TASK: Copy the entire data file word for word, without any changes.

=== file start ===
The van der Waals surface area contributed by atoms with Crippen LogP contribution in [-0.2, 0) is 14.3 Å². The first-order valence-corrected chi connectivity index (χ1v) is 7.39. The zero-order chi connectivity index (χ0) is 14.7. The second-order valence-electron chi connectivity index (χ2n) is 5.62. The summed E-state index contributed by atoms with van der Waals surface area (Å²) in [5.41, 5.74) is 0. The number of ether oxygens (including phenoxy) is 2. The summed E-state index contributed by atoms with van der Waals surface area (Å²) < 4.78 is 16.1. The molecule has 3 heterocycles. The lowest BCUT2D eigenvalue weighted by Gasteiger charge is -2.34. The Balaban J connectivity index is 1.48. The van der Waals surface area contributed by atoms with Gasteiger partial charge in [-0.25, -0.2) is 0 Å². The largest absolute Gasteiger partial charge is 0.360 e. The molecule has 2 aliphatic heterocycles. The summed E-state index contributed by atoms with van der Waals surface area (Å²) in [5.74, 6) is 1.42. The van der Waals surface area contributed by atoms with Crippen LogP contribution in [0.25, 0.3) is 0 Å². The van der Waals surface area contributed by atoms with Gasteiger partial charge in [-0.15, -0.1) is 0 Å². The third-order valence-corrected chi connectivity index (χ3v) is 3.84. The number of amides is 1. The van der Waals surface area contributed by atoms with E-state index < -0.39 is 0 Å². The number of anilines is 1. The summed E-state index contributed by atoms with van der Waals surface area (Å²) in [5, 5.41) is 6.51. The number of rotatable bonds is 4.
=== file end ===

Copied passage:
The van der Waals surface area contributed by atoms with Crippen LogP contribution in [-0.2, 0) is 14.3 Å². The first-order valence-corrected chi connectivity index (χ1v) is 7.39. The zero-order chi connectivity index (χ0) is 14.7. The second-order valence-electron chi connectivity index (χ2n) is 5.62. The summed E-state index contributed by atoms with van der Waals surface area (Å²) in [5.41, 5.74) is 0. The number of ether oxygens (including phenoxy) is 2. The summed E-state index contributed by atoms with van der Waals surface area (Å²) < 4.78 is 16.1. The molecule has 3 heterocycles. The lowest BCUT2D eigenvalue weighted by Gasteiger charge is -2.34. The Balaban J connectivity index is 1.48. The van der Waals surface area contributed by atoms with Gasteiger partial charge in [-0.25, -0.2) is 0 Å². The largest absolute Gasteiger partial charge is 0.360 e. The molecule has 2 aliphatic heterocycles. The summed E-state index contributed by atoms with van der Waals surface area (Å²) in [5.74, 6) is 1.42. The van der Waals surface area contributed by atoms with Crippen LogP contribution in [0.25, 0.3) is 0 Å². The van der Waals surface area contributed by atoms with Gasteiger partial charge in [-0.15, -0.1) is 0 Å². The third-order valence-corrected chi connectivity index (χ3v) is 3.84. The number of amides is 1. The van der Waals surface area contributed by atoms with E-state index < -0.39 is 0 Å². The number of anilines is 1. The summed E-state index contributed by atoms with van der Waals surface area (Å²) in [5, 5.41) is 6.51. The number of rotatable bonds is 4.